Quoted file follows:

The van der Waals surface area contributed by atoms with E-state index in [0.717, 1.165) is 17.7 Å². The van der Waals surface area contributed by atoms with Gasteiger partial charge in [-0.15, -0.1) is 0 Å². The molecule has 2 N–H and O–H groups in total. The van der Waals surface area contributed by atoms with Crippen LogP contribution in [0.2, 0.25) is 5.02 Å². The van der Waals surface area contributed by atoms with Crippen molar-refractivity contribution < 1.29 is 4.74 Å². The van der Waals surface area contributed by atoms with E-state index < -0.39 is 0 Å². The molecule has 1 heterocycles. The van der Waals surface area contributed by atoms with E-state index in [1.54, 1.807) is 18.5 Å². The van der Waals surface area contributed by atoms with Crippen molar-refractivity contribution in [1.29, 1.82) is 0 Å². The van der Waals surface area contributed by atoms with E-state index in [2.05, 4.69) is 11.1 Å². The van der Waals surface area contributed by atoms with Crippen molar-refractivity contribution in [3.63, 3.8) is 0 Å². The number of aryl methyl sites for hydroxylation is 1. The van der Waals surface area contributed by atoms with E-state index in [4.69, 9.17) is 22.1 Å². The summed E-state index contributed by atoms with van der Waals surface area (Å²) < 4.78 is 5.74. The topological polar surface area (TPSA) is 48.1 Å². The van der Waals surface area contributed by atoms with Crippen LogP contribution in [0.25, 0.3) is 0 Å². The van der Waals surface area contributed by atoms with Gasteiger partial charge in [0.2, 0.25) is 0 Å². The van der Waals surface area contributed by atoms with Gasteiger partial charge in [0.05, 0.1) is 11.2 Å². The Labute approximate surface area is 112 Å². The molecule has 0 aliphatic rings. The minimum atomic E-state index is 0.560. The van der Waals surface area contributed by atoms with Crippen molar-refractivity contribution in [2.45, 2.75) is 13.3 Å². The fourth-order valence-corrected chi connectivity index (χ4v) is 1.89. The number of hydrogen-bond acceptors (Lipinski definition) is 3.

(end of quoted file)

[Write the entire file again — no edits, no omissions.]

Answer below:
The van der Waals surface area contributed by atoms with E-state index in [0.717, 1.165) is 17.7 Å². The van der Waals surface area contributed by atoms with Gasteiger partial charge in [-0.15, -0.1) is 0 Å². The molecule has 2 N–H and O–H groups in total. The van der Waals surface area contributed by atoms with Crippen LogP contribution in [0.2, 0.25) is 5.02 Å². The van der Waals surface area contributed by atoms with Crippen molar-refractivity contribution < 1.29 is 4.74 Å². The van der Waals surface area contributed by atoms with E-state index < -0.39 is 0 Å². The molecule has 1 heterocycles. The van der Waals surface area contributed by atoms with E-state index in [1.54, 1.807) is 18.5 Å². The van der Waals surface area contributed by atoms with Crippen molar-refractivity contribution in [1.29, 1.82) is 0 Å². The van der Waals surface area contributed by atoms with E-state index in [2.05, 4.69) is 11.1 Å². The van der Waals surface area contributed by atoms with Crippen molar-refractivity contribution in [3.63, 3.8) is 0 Å². The number of aryl methyl sites for hydroxylation is 1. The van der Waals surface area contributed by atoms with E-state index in [4.69, 9.17) is 22.1 Å². The summed E-state index contributed by atoms with van der Waals surface area (Å²) < 4.78 is 5.74. The topological polar surface area (TPSA) is 48.1 Å². The van der Waals surface area contributed by atoms with Crippen LogP contribution in [0.25, 0.3) is 0 Å². The van der Waals surface area contributed by atoms with Gasteiger partial charge in [0.2, 0.25) is 0 Å². The van der Waals surface area contributed by atoms with Gasteiger partial charge in [0.05, 0.1) is 11.2 Å². The Labute approximate surface area is 112 Å². The molecule has 0 aliphatic rings. The minimum atomic E-state index is 0.560. The van der Waals surface area contributed by atoms with Crippen molar-refractivity contribution in [2.45, 2.75) is 13.3 Å². The fourth-order valence-corrected chi connectivity index (χ4v) is 1.89. The number of hydrogen-bond acceptors (Lipinski definition) is 3.